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Totem-Pole Bridgeless Boost PFC Converter

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This example shows a single-phase totem-pole bridgeless PFC converter for the below operating conditions:

  • switching frequency - 100 kHz,
  • AC Input Voltage – 240 V, 60 Hz
  • Output Voltage – 600 V
  • Output Power – 5 kW

Circuit Model


Power Factor Correction control scheme is widely adopted for power conversion of AC-DC application. In this topology, high speed SiC/GaN MOSFETs can be used in the high frequency leg and low resistance silicon MOSFETs can be used in the low frequency leg to improve the efficiency by eliminating the diode drop. The significantly smaller reverse recovery charge of SiC/GaN MOSFETs compared with conventional silicon MOSFETs makes the totem-pole bridgeless PFC practical. It meets the demand for increasing power density of switched-mode power supplies by adopting high switching frequency as well as not to increase switching losses at pulse width modulated (PWM) converters.

The totem-pole bridgeless PFC consists of a pair of SiC/GaN switches that operates at PWM frequency. They work as a pair of boost converters within a half cycle. In either cycle, one SiC/GaN switch will act as a master switch to increase the boost inductor’s current and the other transistor will act as a slave switch to force the current flow to the DC output meanwhile releasing energy. The roles of the pair interchange when AC polarity changes. Also, dead time can be added to avoid the short-circuit of the bridge for SiC/GaN and or Silicon MOSFETs.


The implemented control strategy achieves two main goals:

  • to obtain a sinusoidal input current with a unit power factor,
  • to regulate output dc voltage.

Hence, two control loops are designed: the inner current control loop and the outer voltage control loop.

PWM modulation

A classical PWM strategy has been implemented with a carrier frequency of 100 kHz.

Inner current control loop

The block diagram of the inner current control loop is represented as below:


In this control diagram, H_i(s) is the current loop controller, which is designed to maintain the stability of current control loop; G_id(s) is the duty-to-current transfer function; F_m is the pulse-width ratio. R_s is the equivalent sample resistor for unit current. The transfer function of open current loop excluding H_i(s) is:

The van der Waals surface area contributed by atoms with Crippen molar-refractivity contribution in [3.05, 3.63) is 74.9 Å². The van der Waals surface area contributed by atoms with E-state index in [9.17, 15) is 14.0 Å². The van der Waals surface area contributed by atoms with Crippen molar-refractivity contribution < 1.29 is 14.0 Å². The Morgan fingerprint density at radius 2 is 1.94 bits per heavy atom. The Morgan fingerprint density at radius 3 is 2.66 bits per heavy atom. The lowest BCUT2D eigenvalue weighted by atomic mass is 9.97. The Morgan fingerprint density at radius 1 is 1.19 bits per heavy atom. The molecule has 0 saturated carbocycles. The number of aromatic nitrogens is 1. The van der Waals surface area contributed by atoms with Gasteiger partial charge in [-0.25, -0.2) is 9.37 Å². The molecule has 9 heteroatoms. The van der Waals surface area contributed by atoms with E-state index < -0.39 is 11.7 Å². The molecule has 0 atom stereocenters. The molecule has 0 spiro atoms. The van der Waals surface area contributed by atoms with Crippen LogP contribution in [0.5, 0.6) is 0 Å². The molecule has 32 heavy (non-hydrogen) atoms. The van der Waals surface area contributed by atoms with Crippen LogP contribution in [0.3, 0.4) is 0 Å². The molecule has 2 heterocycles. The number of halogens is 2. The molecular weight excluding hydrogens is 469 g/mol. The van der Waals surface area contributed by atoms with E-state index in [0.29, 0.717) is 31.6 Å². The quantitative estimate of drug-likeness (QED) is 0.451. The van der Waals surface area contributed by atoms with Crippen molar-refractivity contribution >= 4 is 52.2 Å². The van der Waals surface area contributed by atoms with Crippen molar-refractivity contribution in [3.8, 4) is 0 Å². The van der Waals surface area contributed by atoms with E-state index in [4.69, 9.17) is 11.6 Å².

T_i(s) = F_m \times G_{id}(s) \times R(s)

Also, the transfer function of the current loop controller is:

H_i(s) = K_p + \dfrac{K_i}{s} = \dfrac{K_p (s + 2 \pi f_c)} {s}

To have good current loop performance, the bandwidth needs to be within 3~10 kHz, and the phase margin needs to be over 40 degrees.

The analysis of bode plot can be done analytically using the above transfer fuction for T_i(s) which can further be used to tune the controller. Alternatively, this transfer function T_i(s) can be plotted using the AC sweep feature with the circuit-setup for inner loop as shown below:


Also, the plot for open-loop transfer function is obtained as below:


Hence, the bode plot can be used to tune the controller parameters to achieve the required bandwidth and phase margin. In our case, it leads to K_p and K_i coefficients of 0.66 and 24076.7 respectively.

Outer voltage control loop

The overall block diagram for the voltage loop control is shown below:


The control-to-output voltage transfer function can be written as:

\frac{v_op}{v_cp} = \frac{F_m \times g_c \times R_m \times H_i(s) \times G_{vd}}{1+T_i}

Here, G_{vd} is the duty-to-output transfer function and g_c = \frac{1}{V_{rms}}.

For the resistive load, the approximated transfer function can be written as:

\frac{v_op}{v_cp} = g_c\frac{R_m \times V_{rms} \times R/2}{R_sV_osC}

To have good voltage loop performance, the bandwidth needs to be within 2~15 Hz in order to reduce the effect of input voltage ripple towards inductor current regulation. In this example, the cut-off frequency is set at 12 Hz.

Also, the circuit-setup for outer voltage loop to perform the ac-sweep is as below:


The plot for open-loop transfer function is obtained as below:


Hence, after performing the ac-sweep and tuning further, the coefficients obtained for K_p and K_i are 5.022 and 803.52 respectively.